Germany’s Luxurious Ludwigsburg Residential Palace

Larger Than Life: Art that inspires us through the ages

The sumptuous rooms in the palace range in style, from baroque, to rococo, to neoclassical. (Ralf Cohen/State Palaces and Gardens of Baden-Wuerttemberg)
Share on facebook
Share
Share on twitter
Tweet
Share on whatsapp
WhatsApp

By Epoch Times Staff

As vast as it is sublime, Germany’s pastel-yellow Ludwigsburg Residential Palace was once considered the “Versailles of Swabia.” The region of Swabia, in the southwest of the country, no longer exists, but Versailles-like grandeur can still be seen throughout Ludwigsburg Palace.

The palace was commissioned in the early 18th century by the Duke of Württemberg, Eberhard Ludwig, who named the palace in his honor. (Ludwigsburg translates to Louis’s Castle in English.) Constructed over almost 30 years, the palace with its more than 450 rooms includes some of the finest Baroque, Rococo, and Classical art and architecture. 

Ludwigsburg’s Baroque craftsmen and architects were mostly trained in the Bohemian style of architecture, which gives the palace a distinctive Czech and Austrian style. But elements of Versailles are echoed in the very fabric of Ludwigsburg Palace, from the distinctive mansard (French Baroque) rooftops to its mirrored halls to its Paris-commissioned furniture. And even the town of Ludwigsburg was specifically created after the palace was built, just like Versailles.  

Achim Mende
 

The palace features several museums, including a ceramics museum, a fashion museum, the Baroque Gallery, the private apartments of Duke Carl Eugen, and an interactive museum for young visitors. (Achim Mende/State Palaces and Gardens of Baden-Wuerttemberg)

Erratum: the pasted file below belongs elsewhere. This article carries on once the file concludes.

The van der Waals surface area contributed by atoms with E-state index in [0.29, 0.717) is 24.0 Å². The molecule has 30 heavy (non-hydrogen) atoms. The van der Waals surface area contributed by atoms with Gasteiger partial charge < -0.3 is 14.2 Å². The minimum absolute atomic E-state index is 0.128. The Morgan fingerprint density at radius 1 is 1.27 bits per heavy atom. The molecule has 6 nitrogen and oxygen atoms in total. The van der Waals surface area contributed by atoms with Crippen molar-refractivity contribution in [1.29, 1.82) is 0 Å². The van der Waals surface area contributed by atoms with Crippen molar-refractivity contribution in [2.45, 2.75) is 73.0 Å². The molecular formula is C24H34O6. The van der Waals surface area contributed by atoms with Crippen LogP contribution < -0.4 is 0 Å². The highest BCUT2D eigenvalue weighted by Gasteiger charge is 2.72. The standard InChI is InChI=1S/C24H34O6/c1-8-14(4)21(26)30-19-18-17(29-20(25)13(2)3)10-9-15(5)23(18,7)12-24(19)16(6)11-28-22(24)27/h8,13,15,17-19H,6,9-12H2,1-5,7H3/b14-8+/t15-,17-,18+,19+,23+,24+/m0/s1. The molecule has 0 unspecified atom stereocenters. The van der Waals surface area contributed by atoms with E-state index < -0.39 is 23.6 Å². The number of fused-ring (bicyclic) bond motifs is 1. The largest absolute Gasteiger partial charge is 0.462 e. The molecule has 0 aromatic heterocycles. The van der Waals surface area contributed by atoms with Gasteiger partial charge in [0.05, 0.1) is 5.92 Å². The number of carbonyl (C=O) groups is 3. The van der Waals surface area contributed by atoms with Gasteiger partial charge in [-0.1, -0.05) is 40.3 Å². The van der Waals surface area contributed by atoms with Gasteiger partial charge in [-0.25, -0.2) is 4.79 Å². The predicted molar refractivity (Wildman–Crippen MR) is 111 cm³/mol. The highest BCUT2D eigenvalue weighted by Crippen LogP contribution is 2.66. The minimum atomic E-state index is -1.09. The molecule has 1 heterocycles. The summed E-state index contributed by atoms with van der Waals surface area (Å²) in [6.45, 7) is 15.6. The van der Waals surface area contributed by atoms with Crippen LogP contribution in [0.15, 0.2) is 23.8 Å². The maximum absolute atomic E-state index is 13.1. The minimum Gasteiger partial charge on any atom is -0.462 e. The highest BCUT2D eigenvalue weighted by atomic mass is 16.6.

Achim Mende
 

The palace and gardens. (Achim Mende/State Palaces and Gardens of Baden-Wuerttemberg)

Achim Mende
 

The crown atop the gable. (Achim Mende/State Palaces and Gardens of Baden-Wuerttemberg)

David Franck
 

The second antechamber. (The second antechamber. (David Franck/State Palaces and Gardens of Baden-Wuerttemberg)

assembly room
 

The assembly room. (David Franck/State Palaces and Gardens of Baden-Wuerttemberg)

Steffen Hauswirth
 

The king’s staircase in the New Corps de Logis. (Steffen Hauswirth/State Palaces and Gardens of Baden-Wuerttemberg)

 ancestral hall
 

The ancestral hall. (Steffen Hauswirth/State Palaces and Gardens of Baden-Wuerttemberg)

records room
 

The records room. (Arnim Weischer/State Palaces and Gardens of Baden-Wuerttemberg)

Guenther Bayerl
 

The palace was originally intended as a hunting lodge for Duke Eberhard Ludwig. (Guenther Bayerl/State Palaces and Gardens of Baden-Wuerttemberg)

Guenther Bayerl
 

Palace grounds in bloom. (Guenther Bayerl/State Palaces and Gardens of Baden-Wuerttemberg)

Guenther Bayerl
 

The palace includes an interactive museum for children. (Guenther Bayerl/State Palaces and Gardens of Baden-Wuerttemberg)

Subscribe for Newsletter

Sign up to receive important news avoided by other media.

Scroll to Top